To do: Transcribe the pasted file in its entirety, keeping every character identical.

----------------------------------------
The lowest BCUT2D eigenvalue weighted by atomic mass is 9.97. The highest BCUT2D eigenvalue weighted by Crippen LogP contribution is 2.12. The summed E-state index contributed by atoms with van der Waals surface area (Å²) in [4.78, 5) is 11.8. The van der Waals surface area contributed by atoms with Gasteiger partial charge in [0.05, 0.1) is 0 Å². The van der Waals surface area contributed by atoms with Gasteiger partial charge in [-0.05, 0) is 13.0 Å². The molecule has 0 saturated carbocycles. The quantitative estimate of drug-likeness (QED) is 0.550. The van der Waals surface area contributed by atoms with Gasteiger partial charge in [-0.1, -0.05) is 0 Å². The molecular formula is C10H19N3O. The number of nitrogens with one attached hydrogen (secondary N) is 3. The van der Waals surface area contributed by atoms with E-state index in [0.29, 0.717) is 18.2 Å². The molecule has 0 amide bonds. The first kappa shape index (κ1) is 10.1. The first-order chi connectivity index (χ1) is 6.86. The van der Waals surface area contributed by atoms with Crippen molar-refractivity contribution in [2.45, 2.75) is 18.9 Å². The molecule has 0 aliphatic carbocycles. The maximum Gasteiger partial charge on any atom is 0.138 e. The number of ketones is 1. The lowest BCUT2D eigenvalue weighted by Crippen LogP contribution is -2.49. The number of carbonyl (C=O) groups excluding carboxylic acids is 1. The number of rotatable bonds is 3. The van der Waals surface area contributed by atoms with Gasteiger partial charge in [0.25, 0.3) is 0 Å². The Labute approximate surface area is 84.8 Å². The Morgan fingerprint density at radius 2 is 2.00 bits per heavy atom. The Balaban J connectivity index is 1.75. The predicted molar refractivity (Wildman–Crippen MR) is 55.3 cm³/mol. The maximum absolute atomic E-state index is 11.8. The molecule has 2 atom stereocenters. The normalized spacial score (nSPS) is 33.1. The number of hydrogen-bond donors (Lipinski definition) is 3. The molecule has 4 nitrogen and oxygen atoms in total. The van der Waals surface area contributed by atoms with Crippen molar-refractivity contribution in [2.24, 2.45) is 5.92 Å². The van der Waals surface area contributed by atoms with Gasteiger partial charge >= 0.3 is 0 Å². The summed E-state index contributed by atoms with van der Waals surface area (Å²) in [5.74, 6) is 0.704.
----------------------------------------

The lowest BCUT2D eigenvalue weighted by atomic mass is 9.97. The highest BCUT2D eigenvalue weighted by Crippen LogP contribution is 2.12. The summed E-state index contributed by atoms with van der Waals surface area (Å²) in [4.78, 5) is 11.8. The van der Waals surface area contributed by atoms with Gasteiger partial charge in [0.05, 0.1) is 0 Å². The van der Waals surface area contributed by atoms with Gasteiger partial charge in [-0.05, 0) is 13.0 Å². The molecule has 0 saturated carbocycles. The quantitative estimate of drug-likeness (QED) is 0.550. The van der Waals surface area contributed by atoms with Gasteiger partial charge in [-0.1, -0.05) is 0 Å². The molecular formula is C10H19N3O. The number of nitrogens with one attached hydrogen (secondary N) is 3. The van der Waals surface area contributed by atoms with E-state index in [0.29, 0.717) is 18.2 Å². The molecule has 0 amide bonds. The first kappa shape index (κ1) is 10.1. The first-order chi connectivity index (χ1) is 6.86. The van der Waals surface area contributed by atoms with Crippen molar-refractivity contribution in [2.45, 2.75) is 18.9 Å². The molecule has 0 aliphatic carbocycles. The maximum Gasteiger partial charge on any atom is 0.138 e. The number of ketones is 1. The lowest BCUT2D eigenvalue weighted by Crippen LogP contribution is -2.49. The number of carbonyl (C=O) groups excluding carboxylic acids is 1. The number of rotatable bonds is 3. The van der Waals surface area contributed by atoms with Gasteiger partial charge in [0.25, 0.3) is 0 Å². The Labute approximate surface area is 84.8 Å². The Morgan fingerprint density at radius 2 is 2.00 bits per heavy atom. The Balaban J connectivity index is 1.75. The predicted molar refractivity (Wildman–Crippen MR) is 55.3 cm³/mol. The maximum absolute atomic E-state index is 11.8. The molecule has 2 atom stereocenters. The normalized spacial score (nSPS) is 33.1. The number of hydrogen-bond donors (Lipinski definition) is 3. The molecule has 4 nitrogen and oxygen atoms in total. The van der Waals surface area contributed by atoms with Crippen molar-refractivity contribution in [2.24, 2.45) is 5.92 Å². The van der Waals surface area contributed by atoms with Gasteiger partial charge >= 0.3 is 0 Å². The summed E-state index contributed by atoms with van der Waals surface area (Å²) in [5.74, 6) is 0.704.